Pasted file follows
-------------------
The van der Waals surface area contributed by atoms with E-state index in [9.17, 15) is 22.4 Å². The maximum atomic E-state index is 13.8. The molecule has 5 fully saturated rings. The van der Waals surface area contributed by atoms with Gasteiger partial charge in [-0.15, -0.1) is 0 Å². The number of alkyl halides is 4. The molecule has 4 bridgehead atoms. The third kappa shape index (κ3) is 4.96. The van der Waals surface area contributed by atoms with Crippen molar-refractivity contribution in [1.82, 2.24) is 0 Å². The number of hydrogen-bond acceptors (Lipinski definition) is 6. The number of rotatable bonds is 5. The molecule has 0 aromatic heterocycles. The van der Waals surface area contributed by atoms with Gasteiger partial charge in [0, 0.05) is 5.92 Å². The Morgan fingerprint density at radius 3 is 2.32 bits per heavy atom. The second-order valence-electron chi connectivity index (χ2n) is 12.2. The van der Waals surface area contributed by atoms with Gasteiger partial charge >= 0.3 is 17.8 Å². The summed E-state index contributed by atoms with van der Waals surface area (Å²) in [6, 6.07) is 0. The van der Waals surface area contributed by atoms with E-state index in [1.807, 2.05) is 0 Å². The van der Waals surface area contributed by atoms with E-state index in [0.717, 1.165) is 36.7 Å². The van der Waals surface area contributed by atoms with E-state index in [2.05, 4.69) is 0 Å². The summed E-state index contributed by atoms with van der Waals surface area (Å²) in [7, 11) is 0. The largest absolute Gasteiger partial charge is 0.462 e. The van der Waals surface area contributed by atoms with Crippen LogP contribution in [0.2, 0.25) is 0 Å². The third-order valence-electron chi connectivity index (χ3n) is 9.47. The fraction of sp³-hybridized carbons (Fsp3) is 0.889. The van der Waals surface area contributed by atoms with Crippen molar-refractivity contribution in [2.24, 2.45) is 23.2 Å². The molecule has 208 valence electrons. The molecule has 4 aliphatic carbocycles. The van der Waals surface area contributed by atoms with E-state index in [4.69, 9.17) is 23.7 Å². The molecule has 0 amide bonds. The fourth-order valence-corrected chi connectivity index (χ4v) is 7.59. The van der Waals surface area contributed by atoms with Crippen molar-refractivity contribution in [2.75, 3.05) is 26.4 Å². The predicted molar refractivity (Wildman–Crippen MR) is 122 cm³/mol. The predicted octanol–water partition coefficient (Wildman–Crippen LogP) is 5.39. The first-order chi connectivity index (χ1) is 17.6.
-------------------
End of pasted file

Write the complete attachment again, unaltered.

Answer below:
The van der Waals surface area contributed by atoms with E-state index in [9.17, 15) is 22.4 Å². The maximum atomic E-state index is 13.8. The molecule has 5 fully saturated rings. The van der Waals surface area contributed by atoms with Gasteiger partial charge in [-0.15, -0.1) is 0 Å². The number of alkyl halides is 4. The molecule has 4 bridgehead atoms. The third kappa shape index (κ3) is 4.96. The van der Waals surface area contributed by atoms with Crippen molar-refractivity contribution in [1.82, 2.24) is 0 Å². The number of hydrogen-bond acceptors (Lipinski definition) is 6. The number of rotatable bonds is 5. The molecule has 0 aromatic heterocycles. The van der Waals surface area contributed by atoms with Gasteiger partial charge in [0, 0.05) is 5.92 Å². The Morgan fingerprint density at radius 3 is 2.32 bits per heavy atom. The second-order valence-electron chi connectivity index (χ2n) is 12.2. The van der Waals surface area contributed by atoms with Gasteiger partial charge >= 0.3 is 17.8 Å². The summed E-state index contributed by atoms with van der Waals surface area (Å²) in [6, 6.07) is 0. The van der Waals surface area contributed by atoms with E-state index in [1.807, 2.05) is 0 Å². The van der Waals surface area contributed by atoms with E-state index in [0.717, 1.165) is 36.7 Å². The van der Waals surface area contributed by atoms with E-state index in [2.05, 4.69) is 0 Å². The summed E-state index contributed by atoms with van der Waals surface area (Å²) in [7, 11) is 0. The largest absolute Gasteiger partial charge is 0.462 e. The van der Waals surface area contributed by atoms with Crippen LogP contribution in [0.2, 0.25) is 0 Å². The third-order valence-electron chi connectivity index (χ3n) is 9.47. The fraction of sp³-hybridized carbons (Fsp3) is 0.889. The van der Waals surface area contributed by atoms with Crippen molar-refractivity contribution in [2.24, 2.45) is 23.2 Å². The molecule has 208 valence electrons. The molecule has 4 aliphatic carbocycles. The van der Waals surface area contributed by atoms with E-state index in [4.69, 9.17) is 23.7 Å². The molecule has 0 amide bonds. The fourth-order valence-corrected chi connectivity index (χ4v) is 7.59. The van der Waals surface area contributed by atoms with Crippen molar-refractivity contribution in [2.75, 3.05) is 26.4 Å². The predicted molar refractivity (Wildman–Crippen MR) is 122 cm³/mol. The predicted octanol–water partition coefficient (Wildman–Crippen LogP) is 5.39. The first-order chi connectivity index (χ1) is 17.6.